A Twenties time warp seems to have trapped the New York designers this season. Hollywood wardrobes have been resurrected and thrift shops ransacked for stock to copy.
Bob Mackie, the designer who put Cher in the infamous black cobweb dress for the Oscars in 1986, launched his new evening collection on Sunday. These were glamorous clothes - column dresses with Art Deco detailing and beading - for society women to wear to cocktail parties and formal social engagements. Prices go up to $3,000 (about pounds 2,000).
The show was held at the candlelit Laura Bell's supper club and was like a scene from a Forties movie. The clothes were pure showbiz glamour with a bit of Las Vegas thrown in. The Californian designer's roots are in Hollywood where he worked at Paramount and then for television as the costume designer for The Judy Garland Show in the Sixties and The Sonny And Cher Comedy Hour.
Mackie's clients include Cher and Madonna, newscaster Carol Burnett, actress Carol Channing - and the drag queen Ru Paul who turned up for the show dressed as a man in a sombre suit and no hint of mascara.
Anna Sui, the wacky Downtown designer, showed an autumn/winter 96 collection on Sunday evening with references to both the Sixties and the Twenties with cloche hats, Ultrasuede coats with tie belts, distressed leather jackets worn with sensible tweed, and the sort of clothes that would look like secondhand tat to anyone but the initiated.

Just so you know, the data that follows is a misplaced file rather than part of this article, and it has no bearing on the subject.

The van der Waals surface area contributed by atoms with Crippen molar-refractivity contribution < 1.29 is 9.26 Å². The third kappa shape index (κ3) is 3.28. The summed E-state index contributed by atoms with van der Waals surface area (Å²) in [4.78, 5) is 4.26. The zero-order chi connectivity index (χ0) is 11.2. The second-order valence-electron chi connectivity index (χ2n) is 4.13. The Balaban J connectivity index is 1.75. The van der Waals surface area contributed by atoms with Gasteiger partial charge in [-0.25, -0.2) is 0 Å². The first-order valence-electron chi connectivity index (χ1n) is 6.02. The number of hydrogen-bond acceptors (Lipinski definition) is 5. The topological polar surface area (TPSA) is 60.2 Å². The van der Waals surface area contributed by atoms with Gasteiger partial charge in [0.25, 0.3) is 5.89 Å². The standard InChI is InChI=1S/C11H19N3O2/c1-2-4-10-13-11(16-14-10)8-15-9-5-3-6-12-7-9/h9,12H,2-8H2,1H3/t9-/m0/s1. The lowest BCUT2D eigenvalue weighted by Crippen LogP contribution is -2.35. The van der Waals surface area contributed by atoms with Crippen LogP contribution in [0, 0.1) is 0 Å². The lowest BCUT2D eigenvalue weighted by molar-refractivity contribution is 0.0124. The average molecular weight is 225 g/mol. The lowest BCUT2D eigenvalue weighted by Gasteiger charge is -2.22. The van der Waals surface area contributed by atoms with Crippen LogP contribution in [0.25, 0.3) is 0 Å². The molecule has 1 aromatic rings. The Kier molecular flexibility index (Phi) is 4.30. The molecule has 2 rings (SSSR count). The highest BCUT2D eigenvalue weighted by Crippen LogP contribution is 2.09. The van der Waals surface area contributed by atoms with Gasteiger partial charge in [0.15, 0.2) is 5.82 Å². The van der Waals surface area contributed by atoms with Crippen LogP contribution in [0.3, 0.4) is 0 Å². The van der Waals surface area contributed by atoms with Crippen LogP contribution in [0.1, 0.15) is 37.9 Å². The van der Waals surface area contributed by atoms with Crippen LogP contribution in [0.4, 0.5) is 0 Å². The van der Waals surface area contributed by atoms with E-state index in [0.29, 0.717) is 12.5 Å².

After the thrift stores and flea markets, Sui turned to what she called "eccentric English" and cast her eye over the clothes of Vivienne Westwood. Windowpane checks were made up into trouser suits, Miss Marple skirts and jackets that showed just how little originality the New York designers have.
Even the evening wear - beaded flapper dresses with handkerchief hems - was lifted from Twenties originals. And why buy Anna Sui when you can still buy antique dresses with all their fine craftmanship at a fraction of the price of Sui's?